By Brian Stelter, CNN
Will there be dueling films on Edward Snowden and his leaks about NSA mass surveillance?
It's very possible, now that Oliver Stone has announced that he is writing a Snowden screenplay based on the book "The Snowden Files," published earlier this year by the Guardian reporter Luke Harding.
Stone and his producing partner Moritz Borman announced their plans - and said Borman is "fast-tracking" the project - in a press release on Monday.
The announcement comes on the heels of Sony Pictures Entertainment's acquisition of the rights to another book about the leaks: Glenn Greenwald's "No Place to Hide." Two well-known producers, Michael G. Wilson and Barbara Broccoli, are attached to that project.
Following Edward Snowden's first American television interview, Pentagon Papers whistleblower Daniel Ellsberg gives his take on how Snowden has been characterized by liberal and conservative media.
By Brian Stelter, CNN
When Edward Snowden was identified as the source who leaked top-secret NSA documents last spring, reporters and television anchors immediately began jockeying to interview him.
How long, they wondered, might he wait to have his first sit-down television interview, to speak out about why he did what he did? One month? Two?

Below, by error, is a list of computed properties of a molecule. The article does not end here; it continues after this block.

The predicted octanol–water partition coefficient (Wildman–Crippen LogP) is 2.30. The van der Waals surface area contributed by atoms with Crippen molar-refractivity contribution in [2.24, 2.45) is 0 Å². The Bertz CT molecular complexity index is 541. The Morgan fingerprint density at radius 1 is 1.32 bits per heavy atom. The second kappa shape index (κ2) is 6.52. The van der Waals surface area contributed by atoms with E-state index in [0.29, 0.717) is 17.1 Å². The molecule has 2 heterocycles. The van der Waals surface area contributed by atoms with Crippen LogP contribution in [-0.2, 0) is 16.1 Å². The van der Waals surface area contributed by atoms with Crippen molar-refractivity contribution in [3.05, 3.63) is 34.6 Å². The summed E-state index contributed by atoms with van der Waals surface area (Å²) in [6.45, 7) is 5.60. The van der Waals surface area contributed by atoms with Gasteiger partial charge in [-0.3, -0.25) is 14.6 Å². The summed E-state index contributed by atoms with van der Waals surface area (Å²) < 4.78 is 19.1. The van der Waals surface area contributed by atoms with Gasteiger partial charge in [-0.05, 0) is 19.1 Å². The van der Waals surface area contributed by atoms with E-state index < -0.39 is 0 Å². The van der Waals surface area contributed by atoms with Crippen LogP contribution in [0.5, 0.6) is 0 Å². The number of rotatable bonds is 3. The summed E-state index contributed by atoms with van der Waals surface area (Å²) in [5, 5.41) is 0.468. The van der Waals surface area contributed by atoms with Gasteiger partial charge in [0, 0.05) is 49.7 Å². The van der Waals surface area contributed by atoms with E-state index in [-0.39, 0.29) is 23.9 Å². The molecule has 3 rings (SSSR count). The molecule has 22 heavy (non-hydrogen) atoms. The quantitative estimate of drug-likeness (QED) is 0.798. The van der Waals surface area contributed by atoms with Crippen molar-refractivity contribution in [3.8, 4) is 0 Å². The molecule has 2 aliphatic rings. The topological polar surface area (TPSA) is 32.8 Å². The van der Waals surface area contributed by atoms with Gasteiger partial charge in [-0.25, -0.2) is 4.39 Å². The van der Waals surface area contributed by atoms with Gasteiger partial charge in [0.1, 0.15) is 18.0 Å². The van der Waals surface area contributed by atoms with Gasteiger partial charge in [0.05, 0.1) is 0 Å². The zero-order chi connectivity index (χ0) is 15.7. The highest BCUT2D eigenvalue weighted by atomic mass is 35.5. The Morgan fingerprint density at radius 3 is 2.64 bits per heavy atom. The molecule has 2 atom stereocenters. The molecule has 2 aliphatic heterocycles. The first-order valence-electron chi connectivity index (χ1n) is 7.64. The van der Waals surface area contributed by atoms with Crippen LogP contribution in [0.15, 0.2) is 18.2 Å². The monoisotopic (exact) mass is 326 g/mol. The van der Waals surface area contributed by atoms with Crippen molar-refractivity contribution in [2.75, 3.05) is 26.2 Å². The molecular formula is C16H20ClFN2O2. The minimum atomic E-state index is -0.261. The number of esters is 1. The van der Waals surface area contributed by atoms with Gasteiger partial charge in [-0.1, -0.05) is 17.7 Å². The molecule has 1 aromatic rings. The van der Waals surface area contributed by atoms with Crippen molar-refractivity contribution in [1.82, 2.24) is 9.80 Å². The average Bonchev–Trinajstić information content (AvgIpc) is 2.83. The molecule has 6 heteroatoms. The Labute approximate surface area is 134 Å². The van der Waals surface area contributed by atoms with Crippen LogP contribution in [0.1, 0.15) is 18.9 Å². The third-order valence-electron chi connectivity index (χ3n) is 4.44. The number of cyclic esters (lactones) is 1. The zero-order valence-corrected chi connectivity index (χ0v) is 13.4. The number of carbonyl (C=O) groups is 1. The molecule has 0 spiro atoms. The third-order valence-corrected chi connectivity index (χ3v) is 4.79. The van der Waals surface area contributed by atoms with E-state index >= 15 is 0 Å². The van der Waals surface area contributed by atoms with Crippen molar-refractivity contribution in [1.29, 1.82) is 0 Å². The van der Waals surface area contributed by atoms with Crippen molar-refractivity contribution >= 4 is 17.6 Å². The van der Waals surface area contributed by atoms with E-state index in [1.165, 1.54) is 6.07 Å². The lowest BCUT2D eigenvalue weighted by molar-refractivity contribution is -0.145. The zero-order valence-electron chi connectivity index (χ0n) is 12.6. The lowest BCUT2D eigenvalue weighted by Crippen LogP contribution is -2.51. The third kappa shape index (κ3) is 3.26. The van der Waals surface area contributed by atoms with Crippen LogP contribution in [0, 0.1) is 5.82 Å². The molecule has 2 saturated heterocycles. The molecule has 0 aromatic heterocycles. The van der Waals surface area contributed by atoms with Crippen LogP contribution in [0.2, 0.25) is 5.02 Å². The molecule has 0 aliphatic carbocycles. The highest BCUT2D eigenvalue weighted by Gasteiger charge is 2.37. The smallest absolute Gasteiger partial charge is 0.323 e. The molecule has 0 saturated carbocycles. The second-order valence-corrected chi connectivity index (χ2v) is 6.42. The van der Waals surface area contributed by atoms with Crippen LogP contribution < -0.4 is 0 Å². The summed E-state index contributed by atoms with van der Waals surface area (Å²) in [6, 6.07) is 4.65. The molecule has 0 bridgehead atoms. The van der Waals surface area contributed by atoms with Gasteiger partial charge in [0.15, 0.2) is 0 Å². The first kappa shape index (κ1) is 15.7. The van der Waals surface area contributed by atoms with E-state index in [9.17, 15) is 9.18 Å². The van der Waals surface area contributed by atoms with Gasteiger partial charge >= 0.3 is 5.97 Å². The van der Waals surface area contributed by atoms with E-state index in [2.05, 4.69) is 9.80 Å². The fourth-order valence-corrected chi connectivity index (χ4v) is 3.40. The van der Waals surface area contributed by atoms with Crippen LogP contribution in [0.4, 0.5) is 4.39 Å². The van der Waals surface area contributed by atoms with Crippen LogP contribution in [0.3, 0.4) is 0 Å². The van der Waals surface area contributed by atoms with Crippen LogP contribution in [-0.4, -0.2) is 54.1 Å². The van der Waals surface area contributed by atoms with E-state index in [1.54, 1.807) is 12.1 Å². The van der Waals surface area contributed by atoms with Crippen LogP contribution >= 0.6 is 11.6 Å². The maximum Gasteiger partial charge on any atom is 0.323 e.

Snowden actually waited one whole year, for reasons that have a lot to do with how the news media works.
Ben Wizner, the ACLU attorney who has been Snowden's legal adviser and liaison with the press, called the wait part of a "very very deliberate strategy all along" to make mass surveillance the story, not the man.
"Waiting a year meant that there was so much to ask him about other than himself," Wizner said.
Back in the United States and now a Pulitzer Prize winner for his reporting on Edward Snowden, Glenn Greenwald joins Brian Stelter for an exclusive interview.
Glenn Greenwald suggests new NSA surveillance details could be released as his new media venture launches. He also responds to comments made this week on Capitol Hill that journalists like himself could be criminal accessories for handling leaked documents.
Rosie Gray, Christina Warren, Hunter Walker and Brian Stelter look back at the year’s biggest media story: the national security leaks by former NSA employee Edward Snowden.
After a busy year in news, it was anybody's guess who TIME magazine would name "Person of the Year." But when TIME gave Pope Francis its annual award, critics cried foul and questioned its choice. Watch CNN Senior Media Correspondent Brian Stelter, Father Edward Beck and Joe Concha discuss TIME's "Person of the Year," as well as who else could (or should) have been picked.
Former NSA official Thomas Drake tells guest host David Folkenflik about his recent Moscow meeting with Edward Snowden and his own experience being prosecuted as a whistleblower.
Joel Brenner, Lucy Dalglish and David Folkenflik discuss finding the right balance between having a free press and protecting national security.
Guest host Frank Sesno remarks on what makes a reliable source… and what doesn’t. (Teaser: Who knew a sex tape could teach you something outside the realm of sex?)